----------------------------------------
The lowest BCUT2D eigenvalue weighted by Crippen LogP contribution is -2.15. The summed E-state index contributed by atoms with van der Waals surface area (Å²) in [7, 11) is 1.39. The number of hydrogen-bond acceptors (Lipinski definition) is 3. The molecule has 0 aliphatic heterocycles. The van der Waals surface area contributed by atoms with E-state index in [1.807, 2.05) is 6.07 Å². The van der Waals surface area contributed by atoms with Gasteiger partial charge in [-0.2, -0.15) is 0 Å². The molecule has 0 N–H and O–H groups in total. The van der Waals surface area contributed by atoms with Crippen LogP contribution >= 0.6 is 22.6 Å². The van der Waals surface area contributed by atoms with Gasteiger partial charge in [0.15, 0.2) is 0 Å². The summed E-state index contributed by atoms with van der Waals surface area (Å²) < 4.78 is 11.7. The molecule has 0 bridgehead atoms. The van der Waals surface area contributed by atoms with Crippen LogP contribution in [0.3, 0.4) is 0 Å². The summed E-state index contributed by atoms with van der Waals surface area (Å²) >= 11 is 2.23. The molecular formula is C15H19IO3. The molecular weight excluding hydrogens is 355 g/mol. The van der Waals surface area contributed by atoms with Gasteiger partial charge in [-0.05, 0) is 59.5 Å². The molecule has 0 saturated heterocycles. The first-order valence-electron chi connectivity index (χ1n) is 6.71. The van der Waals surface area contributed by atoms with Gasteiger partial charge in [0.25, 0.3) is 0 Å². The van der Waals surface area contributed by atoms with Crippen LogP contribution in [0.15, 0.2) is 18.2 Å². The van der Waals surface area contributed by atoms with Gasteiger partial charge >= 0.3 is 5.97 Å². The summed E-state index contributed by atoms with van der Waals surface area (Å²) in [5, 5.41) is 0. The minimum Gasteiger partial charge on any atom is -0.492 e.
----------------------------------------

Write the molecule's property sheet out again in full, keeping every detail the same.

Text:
The lowest BCUT2D eigenvalue weighted by Crippen LogP contribution is -2.15. The summed E-state index contributed by atoms with van der Waals surface area (Å²) in [7, 11) is 1.39. The number of hydrogen-bond acceptors (Lipinski definition) is 3. The molecule has 0 aliphatic heterocycles. The van der Waals surface area contributed by atoms with E-state index in [1.807, 2.05) is 6.07 Å². The van der Waals surface area contributed by atoms with Gasteiger partial charge in [-0.2, -0.15) is 0 Å². The molecule has 0 N–H and O–H groups in total. The van der Waals surface area contributed by atoms with Crippen LogP contribution >= 0.6 is 22.6 Å². The van der Waals surface area contributed by atoms with Gasteiger partial charge in [0.15, 0.2) is 0 Å². The summed E-state index contributed by atoms with van der Waals surface area (Å²) < 4.78 is 11.7. The molecule has 0 bridgehead atoms. The van der Waals surface area contributed by atoms with Crippen LogP contribution in [0.3, 0.4) is 0 Å². The summed E-state index contributed by atoms with van der Waals surface area (Å²) >= 11 is 2.23. The molecular formula is C15H19IO3. The molecular weight excluding hydrogens is 355 g/mol. The van der Waals surface area contributed by atoms with Gasteiger partial charge in [-0.05, 0) is 59.5 Å². The molecule has 0 saturated heterocycles. The first-order valence-electron chi connectivity index (χ1n) is 6.71. The van der Waals surface area contributed by atoms with Gasteiger partial charge in [0.25, 0.3) is 0 Å². The van der Waals surface area contributed by atoms with Crippen LogP contribution in [0.15, 0.2) is 18.2 Å². The van der Waals surface area contributed by atoms with Gasteiger partial charge >= 0.3 is 5.97 Å². The summed E-state index contributed by atoms with van der Waals surface area (Å²) in [5, 5.41) is 0. The minimum Gasteiger partial charge on any atom is -0.492 e.